Jay Ajayi was indeed in the NovaCare Complex on Friday morning for a workout and it apparently went well. 

According to a report, the Eagles “intend to sign” Ajayi. 

Not sure what kind of negotiations are going on for a running back coming off an ACL surgery with already questionable knees, who was available in mid-November, but apparently, those negotiations are ongoing. I’d imagine it won’t take long for Ajayi to sign. 

On Friday morning, we learned why the Eagles were interested in Ajayi. Darren Sproles is out for the year and Jordan Howard has a stinger and hasn’t yet been cleared for contact.

That left Miles Sanders and Boston Scott as the only healthy running backs on the roster. Sanders is the only healthy running back from the original 53-man roster. 

Earlier this morning, Pederson confirmed that Ajayi was in the building. 

“We'll see where he’s at physically, see where he is health-wise,” he said.

Apparently, Ajayi’s knee checked out. 

It’s hard to believe, but Ajayi is still just 26. He’s coming off an ACL tear last season and he already had issues with his knees, which is the easiest explanation for why he’s unsigned in November. 

Because during his career, Ajayi has been a really good player. He has a career yards-per-carry average of 4.5 and was very good for the Eagles during their Super Bowl run in 2017 and even the first quarter of the 2018 season. 

During last season, Ajayi wasn’t shy about how important the contract season was for him. He wanted to earn a big contract somewhere, but that was derailed by the ACL injury. 

The Eagles initially picked up Ajayi for a fourth-round pick at the 2017 trade deadline. Before that deal, there were questions about Ajayi’s locker room presence, but he ended up being a great fit in Philly and helped seal a Super Bowl title. 

It’s also important to remember that Ajayi hasn’t played in over a year. He tore his ACL on Oct. 7 last season. He probably won’t be able to carry a heavy workload early or perhaps ever again, but the Eagles obviously think he might have something left. 

Out for the year, Darren Sproles a reminder that sentimentality has no place in NFL

Out for the year, Darren Sproles a reminder that sentimentality has no place in NFL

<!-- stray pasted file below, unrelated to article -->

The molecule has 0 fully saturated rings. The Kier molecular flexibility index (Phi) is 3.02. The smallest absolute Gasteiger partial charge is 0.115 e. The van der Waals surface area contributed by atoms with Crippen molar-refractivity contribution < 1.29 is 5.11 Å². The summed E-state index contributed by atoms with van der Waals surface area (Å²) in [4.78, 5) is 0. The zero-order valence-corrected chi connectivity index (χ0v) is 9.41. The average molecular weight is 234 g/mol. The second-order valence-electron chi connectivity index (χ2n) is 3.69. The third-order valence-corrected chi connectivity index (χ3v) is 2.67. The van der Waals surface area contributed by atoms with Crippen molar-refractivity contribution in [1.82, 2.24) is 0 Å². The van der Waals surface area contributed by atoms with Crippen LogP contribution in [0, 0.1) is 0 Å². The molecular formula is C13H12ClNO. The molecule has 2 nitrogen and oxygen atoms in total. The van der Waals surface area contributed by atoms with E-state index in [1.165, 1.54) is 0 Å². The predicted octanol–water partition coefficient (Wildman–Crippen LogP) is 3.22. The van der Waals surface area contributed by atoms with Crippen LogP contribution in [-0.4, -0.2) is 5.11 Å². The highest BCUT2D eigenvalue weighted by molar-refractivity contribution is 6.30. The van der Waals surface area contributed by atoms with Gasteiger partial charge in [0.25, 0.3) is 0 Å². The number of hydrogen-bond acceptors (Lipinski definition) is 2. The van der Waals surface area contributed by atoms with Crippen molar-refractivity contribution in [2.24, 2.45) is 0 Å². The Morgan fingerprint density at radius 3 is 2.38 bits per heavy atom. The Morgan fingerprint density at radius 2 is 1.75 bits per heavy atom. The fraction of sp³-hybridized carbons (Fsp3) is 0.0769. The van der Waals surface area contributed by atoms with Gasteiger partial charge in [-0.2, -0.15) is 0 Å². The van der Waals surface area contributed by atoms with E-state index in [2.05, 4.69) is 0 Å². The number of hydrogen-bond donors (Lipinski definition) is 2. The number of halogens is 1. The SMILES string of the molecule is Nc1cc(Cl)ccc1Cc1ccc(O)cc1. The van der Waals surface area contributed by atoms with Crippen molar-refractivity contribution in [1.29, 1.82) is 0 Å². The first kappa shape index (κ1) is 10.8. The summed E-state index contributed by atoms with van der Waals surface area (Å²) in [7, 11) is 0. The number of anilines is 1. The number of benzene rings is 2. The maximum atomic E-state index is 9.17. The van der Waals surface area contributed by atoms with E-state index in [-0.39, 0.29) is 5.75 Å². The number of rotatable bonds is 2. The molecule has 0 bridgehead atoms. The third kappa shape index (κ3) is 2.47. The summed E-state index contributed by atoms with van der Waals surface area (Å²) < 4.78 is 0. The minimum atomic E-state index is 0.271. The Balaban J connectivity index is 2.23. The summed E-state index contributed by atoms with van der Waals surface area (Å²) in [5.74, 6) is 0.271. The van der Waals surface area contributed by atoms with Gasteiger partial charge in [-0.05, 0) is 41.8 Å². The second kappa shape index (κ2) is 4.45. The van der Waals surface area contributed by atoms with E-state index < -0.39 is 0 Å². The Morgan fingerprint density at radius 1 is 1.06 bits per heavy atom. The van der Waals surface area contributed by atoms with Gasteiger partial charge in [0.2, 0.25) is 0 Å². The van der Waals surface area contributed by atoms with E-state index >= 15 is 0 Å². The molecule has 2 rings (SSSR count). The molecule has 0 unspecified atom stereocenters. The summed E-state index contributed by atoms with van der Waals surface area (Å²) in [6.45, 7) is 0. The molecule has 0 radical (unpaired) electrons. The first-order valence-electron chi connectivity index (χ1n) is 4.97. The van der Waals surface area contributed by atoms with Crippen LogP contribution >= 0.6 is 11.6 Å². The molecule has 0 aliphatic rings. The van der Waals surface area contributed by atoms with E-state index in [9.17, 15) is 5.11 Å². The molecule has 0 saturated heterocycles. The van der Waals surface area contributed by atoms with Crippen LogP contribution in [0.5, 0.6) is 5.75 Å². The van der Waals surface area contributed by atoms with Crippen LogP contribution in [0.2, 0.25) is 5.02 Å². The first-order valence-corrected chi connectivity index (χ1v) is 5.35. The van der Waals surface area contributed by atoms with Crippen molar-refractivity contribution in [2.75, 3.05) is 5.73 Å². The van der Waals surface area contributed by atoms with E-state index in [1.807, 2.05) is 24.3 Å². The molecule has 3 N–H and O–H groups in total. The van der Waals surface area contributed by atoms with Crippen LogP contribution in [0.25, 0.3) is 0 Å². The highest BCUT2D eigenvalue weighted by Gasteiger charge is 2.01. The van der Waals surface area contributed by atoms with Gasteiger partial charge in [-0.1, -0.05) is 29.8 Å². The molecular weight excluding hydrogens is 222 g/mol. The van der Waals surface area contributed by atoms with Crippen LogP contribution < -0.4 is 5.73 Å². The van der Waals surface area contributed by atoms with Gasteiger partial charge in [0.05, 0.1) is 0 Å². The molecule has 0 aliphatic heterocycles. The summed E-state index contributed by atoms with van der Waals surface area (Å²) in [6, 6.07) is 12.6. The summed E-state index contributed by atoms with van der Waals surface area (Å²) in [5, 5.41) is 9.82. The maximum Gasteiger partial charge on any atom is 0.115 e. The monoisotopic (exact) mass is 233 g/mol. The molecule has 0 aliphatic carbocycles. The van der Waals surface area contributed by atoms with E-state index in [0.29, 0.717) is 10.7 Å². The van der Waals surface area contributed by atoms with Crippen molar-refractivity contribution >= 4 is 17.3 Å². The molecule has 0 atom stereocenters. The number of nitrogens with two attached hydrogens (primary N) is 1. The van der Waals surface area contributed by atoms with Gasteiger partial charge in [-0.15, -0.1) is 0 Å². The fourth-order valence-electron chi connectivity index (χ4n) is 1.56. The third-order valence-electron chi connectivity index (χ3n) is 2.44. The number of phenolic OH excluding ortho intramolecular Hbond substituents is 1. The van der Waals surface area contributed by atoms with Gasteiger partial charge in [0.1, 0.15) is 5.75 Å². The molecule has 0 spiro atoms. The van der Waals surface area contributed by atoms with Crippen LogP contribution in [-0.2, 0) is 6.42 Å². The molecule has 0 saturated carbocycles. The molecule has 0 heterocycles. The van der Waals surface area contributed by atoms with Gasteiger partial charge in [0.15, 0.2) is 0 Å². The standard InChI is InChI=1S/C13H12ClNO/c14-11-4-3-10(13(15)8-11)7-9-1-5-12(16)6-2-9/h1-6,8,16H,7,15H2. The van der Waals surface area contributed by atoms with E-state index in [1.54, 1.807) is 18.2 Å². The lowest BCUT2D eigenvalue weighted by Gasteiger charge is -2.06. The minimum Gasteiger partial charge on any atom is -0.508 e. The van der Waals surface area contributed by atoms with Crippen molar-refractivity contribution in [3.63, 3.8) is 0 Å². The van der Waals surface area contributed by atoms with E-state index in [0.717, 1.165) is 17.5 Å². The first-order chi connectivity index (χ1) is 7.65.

Darren Sproles’ season and possibly his career are ending in a way he desperately wanted to avoid. 

On the shelf. 

The Eagles announced on Friday that their 36-year-old running back/returner suffered a torn right hip flexor and is done for the season. It seems likely this is an unfortunate end to what was a remarkable career. 

It’s also the latest reminder that sentimentally truly has no place in a sport as barbaric and cruel as football. 

The Eagles fell into that trap when they brought back Sproles in July. And, as clichéd as it is, Father Time is still undefeated. 

The fact is, that after Sproles struggled to stay on the field in 2017 and 2018, the Eagles should have been a little more wary about bringing him back to do it again in 2019. They never were. And in his final three NFL seasons, Sproles missed a total of 36 regular season and playoff games. 

But Doug Pederson is loyal. Sometimes, he’s loyal to a fault. 

And Sproles didn’t want his career to end on a bad note, not after 2017, not after 2018. Pederson never wavered either; if Sproles wanted to return, he’d have a spot for him. 

Really, Sproles is just one piece of an even bigger problem from this offseason. The Eagles were relying on Sproles (age 36), DeSean Jackson (age 32) and Jason Peters (age 37). Sproles and Jackson have now had major injuries and Peters has missed the last month after getting a knee scope. 

Sure, it’s easier to find the problem in hindsight. But even back then, it was fair to question moves to bring in/back older players. 

“I would do it again. I would do it again,” Pederson said on Friday morning. “With all three of those guys, I would do it again. These are great players and these are great leaders, these are great teammates. Been a part of this organization for a long time, so I would make the same decision again. I think you can’t go into it blind, obviously. We know where they are in their careers, as we talked about, and that’s something you have to consider.”

Earlier this season, Sproles eclipsed Tim Brown to move into fifth place all-time in NFL all-purpose yards. It was something he cared about.  

1. Jerry Rice: 23,546
2. Brian Mitchell: 23,330
3. Walter Payton: 21,803
4. Emmitt Smith: 21, 564
5. Darren Sproles: 19,696

That’s some impressive company for Sproles, who had a tremendous career, especially for a guy who stands at 5-foot-6. He was one of the most electric players in the league from the moment he was drafted in 2005. 

And he was great in Philadelphia. He made his only three Pro Bowls with the Eagles in 2014, 2015 and 2016. But since then, injuries took over and his age didn’t help. 

Sproles had an all-time great career. He and the Eagles just tried to hold on to it for a little too long.